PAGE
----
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Why Your Business May Need an Updated Data Cabling Installation

When it comes to businesses, both small and large, the structure of the data cabling is core to the speeds your telephony and broadband services provide.

In the older days, cat 3 cables were pretty much standard. They were at one point the fastest Ethernet cables you’d find.

Today though, things are much different.

Cat 3 is pretty much non-existent in new installations. There’s far superior technology available and those perform best with a cat 5, 5e, or even better is the cat 6 cabling installation

The higher the number, the more efficient your voice and data delivery becomes. That’s the gist of it.
There are subtle differences to each different type of cable and that’s why specialist structured data cabling installers are an invaluable asset to businesses.

The lines of communication are the life and blood of every businesses success. That goes for educational buildings, hospitals, a doctors’ surgery and even residential properties too.

It’s unlikely that a residential property will require the data cabling to be overhauled though. The speeds, even being delivered through Cat 3 cabling can be sufficient for a couple of home phones, surfing the web, interactive gaming etc.

In a business though, the needs are much more demanding. You’ll have computer systems at work alongside telephony systems. Quite often, the telephony side of things can be a complex system in itself. Add to that the VoIP systems and you then need your cabling to deliver both voice and data.

That’s when slow delivery speeds can really put a strain on your system, if you’re still on the older generation cabling.

Bring the cabling up to the modern day delivery speeds

You’ve probably seen the jargon from telephony service providers about how fast and overall an improved service they can offer to your business. The truth of the matter is that they can only do that when the right data cabling structure is in place.

Take the Cat 3 cables, if your premises are running those. They’re only capable of delivering 10 mbps, at a frequency up to 16 MHz. That’s still used today for telephone systems, but mostly in residential premises.

In commercial premises, the updated cabling will be delivered through Cat 5, or Cat 5e (enhanced) cables. Note that both deliver the same bandwidth, which is 100 Mhz, quite an improvement on the 16 MHz from the older cabling system.

Progress on from there and you then have the Cat 6 cabling infrastructure. That’s something that you may not need, if you’re only running a small business. Larger organising will use this type of cabling, as it is an improvement from Cat 5 and 5e. With this, the frequency increases from the 100 MHz up to 250 MHz.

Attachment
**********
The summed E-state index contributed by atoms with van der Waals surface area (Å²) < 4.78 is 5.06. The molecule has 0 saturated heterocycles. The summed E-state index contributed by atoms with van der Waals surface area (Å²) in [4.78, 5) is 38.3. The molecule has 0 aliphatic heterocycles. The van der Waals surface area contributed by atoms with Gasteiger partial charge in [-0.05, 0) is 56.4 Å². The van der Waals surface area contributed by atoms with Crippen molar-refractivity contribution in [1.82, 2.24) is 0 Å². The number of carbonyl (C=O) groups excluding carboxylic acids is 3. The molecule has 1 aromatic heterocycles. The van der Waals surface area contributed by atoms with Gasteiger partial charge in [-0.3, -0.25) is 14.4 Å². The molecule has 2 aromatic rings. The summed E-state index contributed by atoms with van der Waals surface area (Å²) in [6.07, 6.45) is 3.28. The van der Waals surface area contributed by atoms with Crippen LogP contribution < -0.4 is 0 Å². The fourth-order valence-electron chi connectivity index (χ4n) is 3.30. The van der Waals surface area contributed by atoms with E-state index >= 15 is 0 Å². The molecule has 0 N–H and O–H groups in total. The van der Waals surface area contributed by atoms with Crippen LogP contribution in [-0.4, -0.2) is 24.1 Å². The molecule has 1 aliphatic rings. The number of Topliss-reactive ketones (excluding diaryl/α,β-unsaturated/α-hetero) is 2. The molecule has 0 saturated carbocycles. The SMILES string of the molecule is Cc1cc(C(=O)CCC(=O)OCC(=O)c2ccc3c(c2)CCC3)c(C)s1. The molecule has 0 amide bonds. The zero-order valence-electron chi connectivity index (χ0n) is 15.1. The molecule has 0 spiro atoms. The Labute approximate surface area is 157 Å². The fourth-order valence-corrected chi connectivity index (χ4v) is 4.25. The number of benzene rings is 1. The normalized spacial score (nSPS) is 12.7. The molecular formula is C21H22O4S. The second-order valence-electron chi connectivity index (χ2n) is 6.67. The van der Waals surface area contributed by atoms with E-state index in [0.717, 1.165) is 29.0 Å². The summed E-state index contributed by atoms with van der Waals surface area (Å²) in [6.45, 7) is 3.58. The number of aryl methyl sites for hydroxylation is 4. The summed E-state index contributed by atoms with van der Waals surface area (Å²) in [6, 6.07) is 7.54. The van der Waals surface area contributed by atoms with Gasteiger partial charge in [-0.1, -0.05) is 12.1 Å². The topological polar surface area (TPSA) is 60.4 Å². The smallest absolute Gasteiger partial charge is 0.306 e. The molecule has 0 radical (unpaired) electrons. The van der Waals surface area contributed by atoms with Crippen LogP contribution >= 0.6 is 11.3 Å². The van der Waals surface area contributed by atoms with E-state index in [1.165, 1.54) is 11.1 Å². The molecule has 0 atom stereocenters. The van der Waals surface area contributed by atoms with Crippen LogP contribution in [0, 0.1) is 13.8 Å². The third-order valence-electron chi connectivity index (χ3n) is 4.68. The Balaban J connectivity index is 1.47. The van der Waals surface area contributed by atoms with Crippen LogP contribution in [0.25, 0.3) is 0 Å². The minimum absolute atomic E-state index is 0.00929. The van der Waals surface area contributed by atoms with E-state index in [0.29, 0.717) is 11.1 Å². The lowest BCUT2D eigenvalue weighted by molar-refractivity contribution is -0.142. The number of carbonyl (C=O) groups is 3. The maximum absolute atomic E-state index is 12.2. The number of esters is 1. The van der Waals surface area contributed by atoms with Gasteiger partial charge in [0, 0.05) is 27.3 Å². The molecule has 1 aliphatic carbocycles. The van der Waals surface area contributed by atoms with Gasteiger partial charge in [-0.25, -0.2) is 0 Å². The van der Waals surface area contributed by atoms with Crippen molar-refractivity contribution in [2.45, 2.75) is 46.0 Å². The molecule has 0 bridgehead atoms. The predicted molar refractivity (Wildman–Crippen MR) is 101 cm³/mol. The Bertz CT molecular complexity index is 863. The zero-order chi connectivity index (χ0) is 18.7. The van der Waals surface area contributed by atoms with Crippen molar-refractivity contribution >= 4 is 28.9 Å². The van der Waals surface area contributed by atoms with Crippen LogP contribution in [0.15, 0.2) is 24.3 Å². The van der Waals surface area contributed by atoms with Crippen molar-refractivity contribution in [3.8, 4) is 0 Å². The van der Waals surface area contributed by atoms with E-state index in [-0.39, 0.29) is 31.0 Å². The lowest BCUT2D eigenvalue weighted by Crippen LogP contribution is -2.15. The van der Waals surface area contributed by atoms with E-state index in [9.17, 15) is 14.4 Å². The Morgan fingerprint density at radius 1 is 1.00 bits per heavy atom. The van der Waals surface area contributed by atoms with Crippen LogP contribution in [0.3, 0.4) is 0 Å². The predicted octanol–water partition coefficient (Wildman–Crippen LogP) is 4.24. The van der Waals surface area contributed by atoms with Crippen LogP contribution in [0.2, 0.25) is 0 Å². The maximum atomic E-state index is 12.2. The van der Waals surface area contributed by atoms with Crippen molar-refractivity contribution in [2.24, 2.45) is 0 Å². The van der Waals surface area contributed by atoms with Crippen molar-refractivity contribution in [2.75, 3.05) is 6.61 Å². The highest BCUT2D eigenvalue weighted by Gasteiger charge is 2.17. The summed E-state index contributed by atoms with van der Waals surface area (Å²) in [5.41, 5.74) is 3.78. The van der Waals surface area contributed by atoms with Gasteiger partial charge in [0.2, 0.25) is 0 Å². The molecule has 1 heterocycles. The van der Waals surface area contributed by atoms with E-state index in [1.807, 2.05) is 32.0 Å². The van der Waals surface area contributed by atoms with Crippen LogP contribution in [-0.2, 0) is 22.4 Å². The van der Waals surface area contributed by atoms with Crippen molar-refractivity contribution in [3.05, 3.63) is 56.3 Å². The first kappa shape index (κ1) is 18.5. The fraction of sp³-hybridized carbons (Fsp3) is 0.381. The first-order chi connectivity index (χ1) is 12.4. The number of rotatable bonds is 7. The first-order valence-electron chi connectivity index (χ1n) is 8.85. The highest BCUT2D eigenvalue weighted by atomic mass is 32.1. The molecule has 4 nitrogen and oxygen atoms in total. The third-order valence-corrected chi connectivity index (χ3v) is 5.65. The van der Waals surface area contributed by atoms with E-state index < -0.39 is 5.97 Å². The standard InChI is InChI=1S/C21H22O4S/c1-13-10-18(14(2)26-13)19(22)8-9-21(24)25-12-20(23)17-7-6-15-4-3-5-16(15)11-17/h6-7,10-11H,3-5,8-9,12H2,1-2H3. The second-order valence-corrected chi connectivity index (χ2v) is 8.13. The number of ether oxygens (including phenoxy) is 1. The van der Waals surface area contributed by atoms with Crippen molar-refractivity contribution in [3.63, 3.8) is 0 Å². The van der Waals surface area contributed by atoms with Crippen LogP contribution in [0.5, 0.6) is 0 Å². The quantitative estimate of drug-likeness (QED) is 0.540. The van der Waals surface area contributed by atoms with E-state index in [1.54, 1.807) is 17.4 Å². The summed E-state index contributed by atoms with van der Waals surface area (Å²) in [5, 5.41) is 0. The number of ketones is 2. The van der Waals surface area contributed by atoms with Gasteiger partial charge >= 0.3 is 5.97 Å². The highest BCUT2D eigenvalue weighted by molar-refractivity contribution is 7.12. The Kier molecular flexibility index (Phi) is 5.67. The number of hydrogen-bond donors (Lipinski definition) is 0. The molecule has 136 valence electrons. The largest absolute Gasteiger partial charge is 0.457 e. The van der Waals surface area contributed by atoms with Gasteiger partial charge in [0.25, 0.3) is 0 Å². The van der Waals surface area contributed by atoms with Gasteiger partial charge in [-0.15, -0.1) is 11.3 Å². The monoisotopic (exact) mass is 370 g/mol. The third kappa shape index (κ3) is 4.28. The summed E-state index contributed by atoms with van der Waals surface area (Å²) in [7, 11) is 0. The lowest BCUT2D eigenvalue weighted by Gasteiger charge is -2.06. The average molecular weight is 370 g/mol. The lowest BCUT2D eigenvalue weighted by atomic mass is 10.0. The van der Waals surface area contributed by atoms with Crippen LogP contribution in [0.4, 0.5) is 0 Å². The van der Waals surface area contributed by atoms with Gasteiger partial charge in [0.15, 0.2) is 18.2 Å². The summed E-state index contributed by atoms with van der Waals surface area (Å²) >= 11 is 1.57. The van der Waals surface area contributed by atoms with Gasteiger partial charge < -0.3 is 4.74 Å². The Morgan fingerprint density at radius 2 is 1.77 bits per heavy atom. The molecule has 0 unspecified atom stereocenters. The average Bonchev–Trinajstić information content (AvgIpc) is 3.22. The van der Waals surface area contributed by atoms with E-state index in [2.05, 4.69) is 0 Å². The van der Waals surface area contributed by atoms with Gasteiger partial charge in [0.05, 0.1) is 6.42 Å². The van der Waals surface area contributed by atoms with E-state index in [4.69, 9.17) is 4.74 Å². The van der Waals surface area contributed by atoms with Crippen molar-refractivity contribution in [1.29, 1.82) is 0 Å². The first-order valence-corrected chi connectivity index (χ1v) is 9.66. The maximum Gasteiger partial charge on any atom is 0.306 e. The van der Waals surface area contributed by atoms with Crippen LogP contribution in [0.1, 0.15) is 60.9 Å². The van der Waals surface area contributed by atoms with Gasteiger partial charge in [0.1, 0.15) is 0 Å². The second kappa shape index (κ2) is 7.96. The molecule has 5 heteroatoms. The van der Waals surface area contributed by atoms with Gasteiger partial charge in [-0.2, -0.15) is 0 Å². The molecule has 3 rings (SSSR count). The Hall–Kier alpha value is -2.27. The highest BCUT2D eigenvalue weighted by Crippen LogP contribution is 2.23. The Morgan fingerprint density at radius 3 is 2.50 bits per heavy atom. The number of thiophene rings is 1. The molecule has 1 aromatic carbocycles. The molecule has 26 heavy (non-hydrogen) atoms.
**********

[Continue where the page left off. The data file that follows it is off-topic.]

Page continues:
That’s what brings you the fast voice and data delivery from your telephony provider.

It’s also the reason why that you when you sign up to any of the services, they’re advertised as “up to” speeds. The only way to ensure you’re receiving the fastest service is to have the best voice and data cabling infrastructure for optimum performance.

The problems that can occur with your cabling:

Interference is the main issue and that’s through the cables used in the installation. There’s several types of cabling and they be chosen specifically in line with the premises they’re going to be installed on.

That’s why you need to have site survey carried out prior to any new installation. Without knowing the existing cabling structure, for all the wiring, the wrong cable choice could deem it useless upon completion.

The thing with data cabling is that because they’re generating frequencies, they’re prone to interference. The last thing you want during a conference call is that annoying sound you hear when someone’s mobile phone is about to go, the static noise that will lose your focus.

While interference is common through voice and data communication, there are ways to minimize the crosstalk and other interference.

That’s through the type of cabling used on the install.

The solid core cable and the stranded cable difference

Solid core is the cheapest type of cable but it’s not always the best or at all suitable. A major problem with the solid core cable is that they’re prone to cracking when bent. That makes them unreliable for permanent installations within walls.

The stranded cable is the better option as that can be bent to a radius of around four times the cable thickness. That’s an ideal solution for getting the cable around corners, and further safeguarding the installation as the slightest of movements and vibrations can cause cracking in the cables.

It’s also important and best practice in structured data cabling jobs to minimize the cabling run to the shortest possible. The maximum distance for each Cat 5 and 5e cable is 100 meters.

During the install, depending on the cabling used, there will be different crimp connectors required. Since the stranded cable is more expensive, that’ s often used for the shorter runs and where it’s suitable to use the solid core cable, that will be done over the longer runs, only provided that the environment is suitable for a permanent installation though.

Use the wrong connector between the two cables and you will have unreliable cabling, leading to a poor performing communication system. 

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0783 189 0975



Job status: Mike Belletty, Subcontractor
Availability: Immediate start.
Tel: 0783 189 0975
E-mail: jobs(at)
Location: Central London, Greater London, M25, Milton Keynes, Bedfordshire
Skills: Data Cabling Installer, Cat6 Cabling, Structured Cabling Install, Cat5 Cable Testing, Validation, Termination

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